And whatever one thinks of Chris Wallace, FOX News, in general, I think it is accurate to say, has been more on directly Donald Trump's side, has echoed things he said even when not true, for example, on COVID. And so that also is something that both candidates are going to have to deal with, even though, to give full -- full sort of awareness, Donald Trump has had his own clashes with Mr. Wallace as well.

So, with that context, I want to play a little bit of how Chris Wallace says he approaches tonight. Take a look.


CHRIS WALLACE, MODERATOR: One of these two people is going to be the next president of the United States. And my job is to be as invisible as possible.

I'm trying to get them to engage, to focus on the key issues, to give people at home a sense of why I want to vote for one vs. the other. But if I have done my job, right, at the end of the night, people will say, that was a great debate. Who was the moderator?


MELBER: And, Libby, that's fine.

And yet, in today's era, and particularly Donald Trump, you can also factor in him trying to make the moderator an issue. I'm curious what you think about all of the above.

LIBBY CASEY, "THE WASHINGTON POST": Well, Chris Wallace, certainly, we understand the idea that the moderator is not the main story, right?

And I think it is admirable to say you don't want people walking away because you're stealing the show and taking all the oxygen out of the room. But fact-checking is an essential role that journalists can bring to the table. And Chris Wallace has said that that's really not his job. He's leaving that to the candidates.

And so we get into this tough position that you're talking about. Does Joe Biden spend his time trying to fact-check Trump? And what people are saying, what Democratic strategists are saying is that you can do that to some degree, but then you need to pivot, pivot back to the message you're trying to hit.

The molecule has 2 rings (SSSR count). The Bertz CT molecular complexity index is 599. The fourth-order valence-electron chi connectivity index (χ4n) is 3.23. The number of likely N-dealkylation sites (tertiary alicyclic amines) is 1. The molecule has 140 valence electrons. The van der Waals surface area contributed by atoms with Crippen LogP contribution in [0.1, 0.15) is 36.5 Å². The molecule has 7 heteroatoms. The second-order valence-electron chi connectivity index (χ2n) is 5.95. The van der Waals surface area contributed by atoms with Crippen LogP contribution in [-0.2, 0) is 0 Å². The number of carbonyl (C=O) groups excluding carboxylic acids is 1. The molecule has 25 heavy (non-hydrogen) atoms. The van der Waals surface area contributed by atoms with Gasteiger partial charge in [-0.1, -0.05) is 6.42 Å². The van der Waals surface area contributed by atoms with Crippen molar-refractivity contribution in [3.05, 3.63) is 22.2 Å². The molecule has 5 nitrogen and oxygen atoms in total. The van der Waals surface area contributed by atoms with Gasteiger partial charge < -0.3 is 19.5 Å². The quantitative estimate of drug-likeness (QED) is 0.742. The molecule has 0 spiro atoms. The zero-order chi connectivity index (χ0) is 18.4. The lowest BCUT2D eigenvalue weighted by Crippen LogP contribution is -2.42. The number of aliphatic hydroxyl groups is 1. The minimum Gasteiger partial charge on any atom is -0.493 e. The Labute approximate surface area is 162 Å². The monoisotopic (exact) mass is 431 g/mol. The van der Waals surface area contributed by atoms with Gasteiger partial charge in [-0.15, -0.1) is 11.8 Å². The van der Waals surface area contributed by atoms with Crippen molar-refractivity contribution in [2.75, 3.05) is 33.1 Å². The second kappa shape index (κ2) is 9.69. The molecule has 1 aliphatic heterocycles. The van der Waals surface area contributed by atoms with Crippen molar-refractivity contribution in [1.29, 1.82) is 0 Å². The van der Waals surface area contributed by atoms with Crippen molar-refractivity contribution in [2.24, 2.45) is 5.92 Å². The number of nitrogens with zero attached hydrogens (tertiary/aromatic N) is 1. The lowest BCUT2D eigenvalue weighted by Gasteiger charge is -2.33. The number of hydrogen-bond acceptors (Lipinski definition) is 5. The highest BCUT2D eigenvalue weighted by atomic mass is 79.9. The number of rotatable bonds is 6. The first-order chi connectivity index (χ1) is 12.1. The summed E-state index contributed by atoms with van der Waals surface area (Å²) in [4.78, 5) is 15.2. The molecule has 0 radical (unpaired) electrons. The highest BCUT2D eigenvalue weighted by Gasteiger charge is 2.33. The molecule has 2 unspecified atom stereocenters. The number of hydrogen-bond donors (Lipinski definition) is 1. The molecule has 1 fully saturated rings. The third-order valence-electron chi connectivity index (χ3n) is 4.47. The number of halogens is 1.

So if you can use a fact-check as Joe Biden to hit home a message and to bring it back to the topic you want, then you're going somewhere.

Now, you bring up this great question of the role of the moderator and sort of bias. Now, Chris Wallace tries to take a different tone than the -- sort of the entertainment, the infotainment part of FOX News. And he has held President Trump accountable in interviews in the past, frustrating President Trump, who perhaps expected more of a soft interview coming from someone working at FOX.

But even just this morning, we saw FOX News anchors allowing false information about Joe Biden to go unchecked on their own show, accusations about his mental acuity or how he might behave tonight.

And so Chris Wallace wants to try to take this lane of being sober, being serious and being focused. But I'm wondering if he can resist doing some Fact-Checking, because it may be hard for him, as a moderator, because he does know the facts.

He may have moments where he just says, this is not -- he may call -- call one of the candidates out on some issues. But it puts all journalists in a tough position, when the idea of fact-checking is taken off the table.

MELBER: Yes, and I appreciate you said that Chris Wallace is sort of the sober one over there.